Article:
GameByte Review: It Takes Two (PS5)

What do you get if you take the studio behind A Way Out, throw in some 3D platforming, a smidge of romantic comedy and an emphasis on co-op gameplay? The answer is It Takes Two. The new game from developer Hazelight which goes for a slightly lighter tale than the companies previous games. 

Slightly being a key word here because of what It Takes Two is all about.

Credit: EA


The leads of It Takes Two are Cody and May. An unhappily married couple that have decided they want a divorce. Something they announce to their daughter, Rose, with the subtlty of a brick in the small of the back. Things happen and all of a sudden Cody and May are turned into dolls their daughter made.

What happens next is a series of increasingly ridiculous events as the two of them try and figure out what’s going on and how to get back to normal. There’s luckily a guide to help them figure this out that may also help them realise what made them fall in love in the first place. That guide is The Book of Love.

The Book of Love is loud and over the top and used to help guide the two of them towards an answer. He often pops up to help lighten the tone with his ridiculousness and is, for the most part, quite endearing.

The same can’t be said about Cody and May who spend huge chunks of the game being fairly terrible people and reasonably oblivious to that fact. Like all good romantic comedies though there’s room for them to grow and, as you progress they do become characters you’re rooting for.

Sometimes the delivery of lines or the script itself can feel a touch cheesy but, considering this is a romantic comedy, it’s never something that feels jarring or out of place. It’s a fun story though that has plenty of moments that’ll make you laugh in-between shouting at each other for doing the wrong thing in the game.

it takes two game
Credit: EA

Style and Sound

Minus some lines not landing the sound in the game is wonderful. The music compliments each section of the game perfectly. There’s lots of fun pieces of dialogue in there to help add more context or personality to what’s going on and the back and forth between Cody and May does help tell you a lot about them.

The style and look of the game is also a delight. The human characters can look a touch uncanny valley at times but everything else works so well. There’s a lot of variety in the characters you encounter in the game and each of them look lovely.

With the variety of areas on display in the game too it means that nearly everywhere you go feels different to where you’ve been. There’s so much this game does and it would be easy for some areas to be less wow because of this, but It Takes Two maintains a high quality throughout.

Credit: EA

Gameplay and Entertainment

This is one of the biggest strengths of It Takes Two. The game has mechanics that resurface throughout the entirety of the game like platforming, wall jumping, rail grinding and a few other bits and pieces. Outside of these core gameplay mechanics though there’s a huge level of variety.

In one stage you’ll be firing projectiles to stick in walls whilst your partner uses their item to swing across. In another you’ll be pushing something whilst your partner has the power to pull it.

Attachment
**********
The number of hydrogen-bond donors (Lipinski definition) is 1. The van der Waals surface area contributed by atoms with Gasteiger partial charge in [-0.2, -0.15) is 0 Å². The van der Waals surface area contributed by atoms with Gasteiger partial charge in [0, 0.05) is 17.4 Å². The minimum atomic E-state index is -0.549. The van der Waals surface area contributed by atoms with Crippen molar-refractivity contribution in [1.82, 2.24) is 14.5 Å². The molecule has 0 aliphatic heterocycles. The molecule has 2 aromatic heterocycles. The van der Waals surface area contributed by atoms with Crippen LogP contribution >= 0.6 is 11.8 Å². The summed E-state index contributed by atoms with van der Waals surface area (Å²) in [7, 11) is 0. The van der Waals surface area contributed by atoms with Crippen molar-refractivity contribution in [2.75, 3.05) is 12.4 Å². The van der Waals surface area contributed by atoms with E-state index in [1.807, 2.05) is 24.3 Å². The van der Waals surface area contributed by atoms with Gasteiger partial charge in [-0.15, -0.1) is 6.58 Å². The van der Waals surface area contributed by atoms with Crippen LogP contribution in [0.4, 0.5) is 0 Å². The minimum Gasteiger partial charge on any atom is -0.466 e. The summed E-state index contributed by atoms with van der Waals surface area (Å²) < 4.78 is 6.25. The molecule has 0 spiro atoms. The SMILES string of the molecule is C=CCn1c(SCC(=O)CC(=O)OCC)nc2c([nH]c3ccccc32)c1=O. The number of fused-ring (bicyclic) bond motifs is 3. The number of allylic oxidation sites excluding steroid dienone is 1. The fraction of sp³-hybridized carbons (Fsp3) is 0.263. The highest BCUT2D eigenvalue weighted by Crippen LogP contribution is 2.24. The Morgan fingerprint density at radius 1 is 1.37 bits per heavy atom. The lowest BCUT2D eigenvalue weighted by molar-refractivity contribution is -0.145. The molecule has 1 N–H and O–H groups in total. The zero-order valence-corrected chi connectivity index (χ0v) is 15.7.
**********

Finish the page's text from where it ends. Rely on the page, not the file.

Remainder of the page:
Each stage has its unique hook for the two hero characters and each stage feels like a unique experience. There’s definitely some stages that feel stronger (and a level select makes it very easy to go back to them whenever you want) but the sheer amount of variety in It Takes Two is genuinely impressive. If Hazelight had chosen just one or two of the powers your characters have to build the whole game around it would still be a fun experience.

Thanks to them choosing to add variety though it means that you have an experience that is not only fun but one that is always evolving. It means you’re always learning and getting that sense of achievement each time you figure out what to do.

Throw in a wonderful selection of mini games for you to track down and lots of things to interact with that encourage exploration and you’ve got a game that you can happily spend your time lost in for a while.

The story itself may be linear but I’m already excited to jump back in and track down more trophies and mini games. It’s an experience where co-op play comes naturally and it always feels fresh for each player what they’re doing on each stage. It’s not just a case of “OK you shoot things all the time and I’ll support”. The roles change frequently which helps make repetitiveness less.

Credit: EA


It Takes Two has some basic accessibility options like sound adjustment, subtitles and changing sensitivities. It does lack more advanced options though. QTE moments happen occasionally which seem to often require button mashing. 

Characters do have infinite lives though and it loads quickly each time you do lose one. You can also change characters easily on the main menu, although there is no way to switch what side of the screen they appear on which is a slight nuisance for local co-op.

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Should You Play It Takes Two?

It Takes Two is some of the most fun I’ve had with a co-op game for years and is easily one of the best games of 2021 so far.

There are plenty of moments where I was in stitches because of awkward fails on either my part or my co-op partner as we played through the game. It does a great job in delivering those naturally fun co-operative moments. There was also plenty of “eureka” moments in the game. Puzzles and gameplay in general are rarely repetitive and it really helps each success feel fresh.

There’s so much on offer in It Takes Two and it does it all so well. If you’re looking for a new game to play with your friend or partner then It Takes Two should be at the top of your list. It’s a delight.


Code provided by EA for review purposes on PS5.

Feature Image Credit: EA